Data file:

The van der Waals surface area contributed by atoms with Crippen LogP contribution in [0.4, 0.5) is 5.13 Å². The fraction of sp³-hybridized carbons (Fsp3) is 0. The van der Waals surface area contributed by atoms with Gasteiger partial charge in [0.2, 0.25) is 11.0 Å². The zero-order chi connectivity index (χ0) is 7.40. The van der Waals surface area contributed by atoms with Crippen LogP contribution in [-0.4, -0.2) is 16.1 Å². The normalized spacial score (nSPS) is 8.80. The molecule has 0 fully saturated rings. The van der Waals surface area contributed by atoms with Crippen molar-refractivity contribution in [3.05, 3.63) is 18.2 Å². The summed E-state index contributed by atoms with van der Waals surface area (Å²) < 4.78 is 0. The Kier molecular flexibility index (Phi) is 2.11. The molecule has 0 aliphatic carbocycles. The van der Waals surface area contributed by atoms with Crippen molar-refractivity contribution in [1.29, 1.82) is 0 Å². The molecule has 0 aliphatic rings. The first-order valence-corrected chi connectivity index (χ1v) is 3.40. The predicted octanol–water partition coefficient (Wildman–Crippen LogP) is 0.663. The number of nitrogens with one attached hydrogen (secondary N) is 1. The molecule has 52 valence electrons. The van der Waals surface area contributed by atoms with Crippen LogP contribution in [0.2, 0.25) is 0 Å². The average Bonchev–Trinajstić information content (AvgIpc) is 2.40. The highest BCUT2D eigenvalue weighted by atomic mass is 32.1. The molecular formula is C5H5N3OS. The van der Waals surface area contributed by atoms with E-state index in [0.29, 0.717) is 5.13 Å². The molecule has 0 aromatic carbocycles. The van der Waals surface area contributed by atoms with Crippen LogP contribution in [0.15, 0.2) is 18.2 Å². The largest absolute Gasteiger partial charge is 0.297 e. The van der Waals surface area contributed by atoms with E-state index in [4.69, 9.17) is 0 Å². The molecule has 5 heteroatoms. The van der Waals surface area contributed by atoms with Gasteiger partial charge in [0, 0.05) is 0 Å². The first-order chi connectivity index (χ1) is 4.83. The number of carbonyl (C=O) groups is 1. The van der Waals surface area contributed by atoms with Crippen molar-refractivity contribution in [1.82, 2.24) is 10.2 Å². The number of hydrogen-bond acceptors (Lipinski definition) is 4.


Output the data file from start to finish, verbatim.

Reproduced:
The van der Waals surface area contributed by atoms with Crippen LogP contribution in [0.4, 0.5) is 5.13 Å². The fraction of sp³-hybridized carbons (Fsp3) is 0. The van der Waals surface area contributed by atoms with Gasteiger partial charge in [0.2, 0.25) is 11.0 Å². The zero-order chi connectivity index (χ0) is 7.40. The van der Waals surface area contributed by atoms with Crippen LogP contribution in [-0.4, -0.2) is 16.1 Å². The normalized spacial score (nSPS) is 8.80. The molecule has 0 fully saturated rings. The van der Waals surface area contributed by atoms with Crippen molar-refractivity contribution in [3.05, 3.63) is 18.2 Å². The summed E-state index contributed by atoms with van der Waals surface area (Å²) < 4.78 is 0. The Kier molecular flexibility index (Phi) is 2.11. The molecule has 0 aliphatic carbocycles. The van der Waals surface area contributed by atoms with Crippen molar-refractivity contribution in [1.29, 1.82) is 0 Å². The molecule has 0 aliphatic rings. The first-order valence-corrected chi connectivity index (χ1v) is 3.40. The predicted octanol–water partition coefficient (Wildman–Crippen LogP) is 0.663. The number of nitrogens with one attached hydrogen (secondary N) is 1. The molecule has 52 valence electrons. The van der Waals surface area contributed by atoms with Crippen LogP contribution in [0.2, 0.25) is 0 Å². The average Bonchev–Trinajstić information content (AvgIpc) is 2.40. The highest BCUT2D eigenvalue weighted by atomic mass is 32.1. The molecular formula is C5H5N3OS. The van der Waals surface area contributed by atoms with E-state index in [0.29, 0.717) is 5.13 Å². The molecule has 0 aromatic carbocycles. The van der Waals surface area contributed by atoms with Crippen LogP contribution in [0.15, 0.2) is 18.2 Å². The largest absolute Gasteiger partial charge is 0.297 e. The van der Waals surface area contributed by atoms with E-state index in [4.69, 9.17) is 0 Å². The molecule has 5 heteroatoms. The van der Waals surface area contributed by atoms with Gasteiger partial charge in [0, 0.05) is 0 Å². The first-order chi connectivity index (χ1) is 4.83. The number of carbonyl (C=O) groups is 1. The van der Waals surface area contributed by atoms with Crippen molar-refractivity contribution in [1.82, 2.24) is 10.2 Å². The number of hydrogen-bond acceptors (Lipinski definition) is 4.